Since 2008, Evan Longoria has been the best third baseman in all of baseball with a 26.9 WAR. Even more, that WAR makes Longo the second best player in all of baseball. Those are some big accolades in four seasons of experience.
Did I mention his American League Rookie of the Year, two Gold Gloves and Silver Slugger awards?
Longo has a solid .274/.360/.515 career line. He's also averaged 28 home runs per season.
Defensibly, Longoria is by far the best third baseman in the league and has arguably one of the best gloves in baseball.
Despite being so young (26 years old), Longoria has three seasons of playoff experience. He lacks any kind of major injury history. His contract is incredibly team friendly, with two remaining years and three team options.
Did I cover everything?
Left Field: Alex Gordon
*GASP* No Ryan Braun?
Normally, Braun would've been the obvious pick. However, in terms of intangibles, starting your franchise with a guy recently accused of "banned substance use" probably isn't the best decision.
So, we go to the next best thing, literally, since Alex Gordon had the second best WAR amongst 2011 left fielders.
It seems Gordon's been in the league forever, and his first four seasons were mired in disappointment. He's long held a top prospect tag, and things finally came to fruition last season.
At 27 years old, Gordon turned in the best season of his career, hitting .303/.376/.502 with 23 home runs. Gordon looked solid all season long, never showing any signs of slowing down.
Gordon struggled with his glove in the past, but finally seemed to find his niche in left field. He posted an above average 9.6 UZR last season, garnering himself a Gold Glove.
Alex Gordon struggled for a long time, but he never gave up and seems to have finally hit his stride last season. He's still under team control for two more seasons and seems open to signing an extension.
Gordon is no Ryan Braun, but he's done well to prove himself the second best thing. This could be the most arguable pick, but I have faith in Gordon.
Center Field: Matt Kemp
Center field proved to be a deep position in 2011. When analyzing the criteria, Matt Kemp definitely outshone the rest.
In terms of WAR, Kemp was the second best center fielder in 2011, with Jacoby Ellsbury coming in at No. 1. Luckily, both became full time players in 2008; so, to dispel some debate, I thought I'd compare both players against the criteria.
Matt Kemp on offense: .294/.350/.496, 21 home runs and 24 stolen bases averaged per season
Jacoby Ellsbury on offense: .301/.354/.452, 10 home runs and 35 stolen bases averaged per season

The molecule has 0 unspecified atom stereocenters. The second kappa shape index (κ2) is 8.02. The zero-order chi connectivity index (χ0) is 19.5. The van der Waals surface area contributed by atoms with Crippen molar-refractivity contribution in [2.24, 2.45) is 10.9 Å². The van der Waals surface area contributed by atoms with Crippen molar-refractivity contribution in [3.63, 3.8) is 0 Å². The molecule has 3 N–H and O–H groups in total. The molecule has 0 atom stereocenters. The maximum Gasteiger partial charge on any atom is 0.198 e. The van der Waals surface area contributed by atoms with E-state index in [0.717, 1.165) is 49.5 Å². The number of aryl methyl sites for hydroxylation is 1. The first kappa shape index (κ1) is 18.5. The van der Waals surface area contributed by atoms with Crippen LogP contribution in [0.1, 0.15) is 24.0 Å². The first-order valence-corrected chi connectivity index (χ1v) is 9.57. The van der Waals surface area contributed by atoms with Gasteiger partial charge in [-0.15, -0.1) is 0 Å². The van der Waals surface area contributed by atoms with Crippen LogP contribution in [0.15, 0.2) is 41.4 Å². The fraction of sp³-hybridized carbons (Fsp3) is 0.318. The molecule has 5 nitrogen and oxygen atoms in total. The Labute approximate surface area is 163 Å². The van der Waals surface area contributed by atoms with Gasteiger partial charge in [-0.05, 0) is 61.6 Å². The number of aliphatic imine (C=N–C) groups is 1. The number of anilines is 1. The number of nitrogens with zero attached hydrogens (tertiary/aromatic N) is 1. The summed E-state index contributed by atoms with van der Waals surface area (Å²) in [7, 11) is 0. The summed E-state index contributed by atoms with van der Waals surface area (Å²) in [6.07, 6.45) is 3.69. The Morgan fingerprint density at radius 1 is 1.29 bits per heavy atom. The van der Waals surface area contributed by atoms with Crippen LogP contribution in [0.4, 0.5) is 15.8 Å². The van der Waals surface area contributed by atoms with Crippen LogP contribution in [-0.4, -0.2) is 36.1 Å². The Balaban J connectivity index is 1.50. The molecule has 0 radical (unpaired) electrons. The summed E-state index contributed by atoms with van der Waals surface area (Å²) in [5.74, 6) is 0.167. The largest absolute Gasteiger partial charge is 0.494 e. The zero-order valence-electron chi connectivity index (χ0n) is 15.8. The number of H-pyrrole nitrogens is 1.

Kemp on defense: Despite two Gold Gloves, his defense is a bit of an enigma. He's shown solid speed and instincts, but in terms of UZR, his defense is awful.
Ellsbury on defense: Ellsbury has one Gold Glove. His quick feet gives him amazing range and makes him one of the best outfield defenders in baseball.
Kemp: Kemp lacks any major injury history, posting four seasons of 155-plus games and 650-plus plate appearances.
Ellsbury: Ellsbury had a lost year in 2010 due to major rib injuries, but besides that, he's been relatively healthy.
Kemp: Kemp has a great personality, is 27 years old, and is locked up for eight seasons.
Jacoby Ellsbury: Ellsbury's team spirit was called into question in 2010, he's 28 years old and could be a free agent in two seasons.
It's a very close comparison, but in the end, Kemp's power potential, youth and contract give him the edge.
Right Field: Justin Upton
Finally, another easy choice.
For the last four seasons, Justin Upton has been one of the best young players in baseball. Young is no understatement, as Upton is only 24 and became a full time major league player as a mere 19-year-old.
Despite his youth, Upton has never looked over matched. He owns a .277/.357/.487 career line while averaging 22 home runs and 15 stolen bases per season.
He doesn't have the best outfield glove in baseball, but he's managed to be an above average defender. He's not an assist machine, but still features a cannon arm.
Upton's true potential comes from the intangibles. The biggest is youth. Upton's shown great development, and at just 24, he still has two to three years to get even better.
He's managed to stay healthy, though his 2010 season was cut short due to an oblique strain. For the most part, there's nothing to worry about.
Then, there's the contract. Upton is locked up for four more seasons, which could potentially be his best and most telling.
Justin Upton is young, but has never had any issues holding his own at the MLB level. His contract and massive potential makes him the ultimate franchise right fielder.
Starting Pitching: Felix Hernandez
In theory, this should have been a tough pick. Baseball is full of young aces, all of which have the potential to anchor any franchise. In reality, this choice was an easy one.
Felix Hernandez hit the league as a 19-year-old in 2005, and he's never looked back. Since that time, King Felix has gone 85-67 with a 3.24 ERA, 1.22 WHIP and 2.98 K/BB while averaging 217 innings and 198 strikeouts per season.
Hernandez, now 25, has one of the best pitching frames in baseball. He's able to sail his strikes in with ease and features great hit-and-miss stuff.
Most recently, the King took home the 2010 American League Cy Young award (leading the league in ERA, innings pitched and hits allowed per nine innings).
Since 2005, Felix Hernandez is fifth amongst starters in terms of WAR.
Hernandez has spent his entire career with the struggling Seattle Mariners, but never had a bad attitude. All that's ever mattered to the young stud is being allowed to pitch, which is what he does best.
Despite having a great attitude, youth and no injury history, the buck doesn't stop there. Hernandez has three years left on his contract, expensive years, but he's well worth it.
Young starters are one of the best commodities in baseball, and Felix Hernandez has "franchise tag" written all over him.
The All-Franchise Team
C: Wilson Ramos
1B: Joey Votto
2B: Dustin Pedroia
SS: Troy Tulowitzki
3B: Evan Longoria
LF: Alex Gordon
CF: Matt Kemp
RF: Justin Upton
SP: Felix Hernandez